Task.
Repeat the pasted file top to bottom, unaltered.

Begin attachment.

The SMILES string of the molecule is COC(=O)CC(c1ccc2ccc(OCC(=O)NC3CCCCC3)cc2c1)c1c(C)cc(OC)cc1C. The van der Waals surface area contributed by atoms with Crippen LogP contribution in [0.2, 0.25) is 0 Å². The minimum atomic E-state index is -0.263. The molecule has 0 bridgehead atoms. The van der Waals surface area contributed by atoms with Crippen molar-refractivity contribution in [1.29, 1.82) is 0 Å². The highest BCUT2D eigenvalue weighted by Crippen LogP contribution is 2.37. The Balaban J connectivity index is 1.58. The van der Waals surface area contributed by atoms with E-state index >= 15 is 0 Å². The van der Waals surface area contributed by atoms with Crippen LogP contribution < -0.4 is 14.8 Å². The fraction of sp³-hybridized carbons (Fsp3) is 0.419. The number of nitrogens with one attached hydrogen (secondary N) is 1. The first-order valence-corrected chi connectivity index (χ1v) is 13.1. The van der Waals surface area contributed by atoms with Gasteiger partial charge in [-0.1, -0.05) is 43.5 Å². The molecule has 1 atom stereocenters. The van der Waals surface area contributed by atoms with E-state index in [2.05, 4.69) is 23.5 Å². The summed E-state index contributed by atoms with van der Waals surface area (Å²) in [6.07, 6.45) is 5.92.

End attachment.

The SMILES string of the molecule is COC(=O)CC(c1ccc2ccc(OCC(=O)NC3CCCCC3)cc2c1)c1c(C)cc(OC)cc1C. The van der Waals surface area contributed by atoms with Crippen LogP contribution in [0.2, 0.25) is 0 Å². The minimum atomic E-state index is -0.263. The molecule has 0 bridgehead atoms. The van der Waals surface area contributed by atoms with Crippen molar-refractivity contribution in [1.29, 1.82) is 0 Å². The highest BCUT2D eigenvalue weighted by Crippen LogP contribution is 2.37. The Balaban J connectivity index is 1.58. The van der Waals surface area contributed by atoms with E-state index >= 15 is 0 Å². The van der Waals surface area contributed by atoms with Crippen LogP contribution < -0.4 is 14.8 Å². The fraction of sp³-hybridized carbons (Fsp3) is 0.419. The number of nitrogens with one attached hydrogen (secondary N) is 1. The first-order valence-corrected chi connectivity index (χ1v) is 13.1. The van der Waals surface area contributed by atoms with Gasteiger partial charge in [-0.1, -0.05) is 43.5 Å². The molecule has 1 atom stereocenters. The van der Waals surface area contributed by atoms with E-state index in [2.05, 4.69) is 23.5 Å². The summed E-state index contributed by atoms with van der Waals surface area (Å²) in [6.07, 6.45) is 5.92.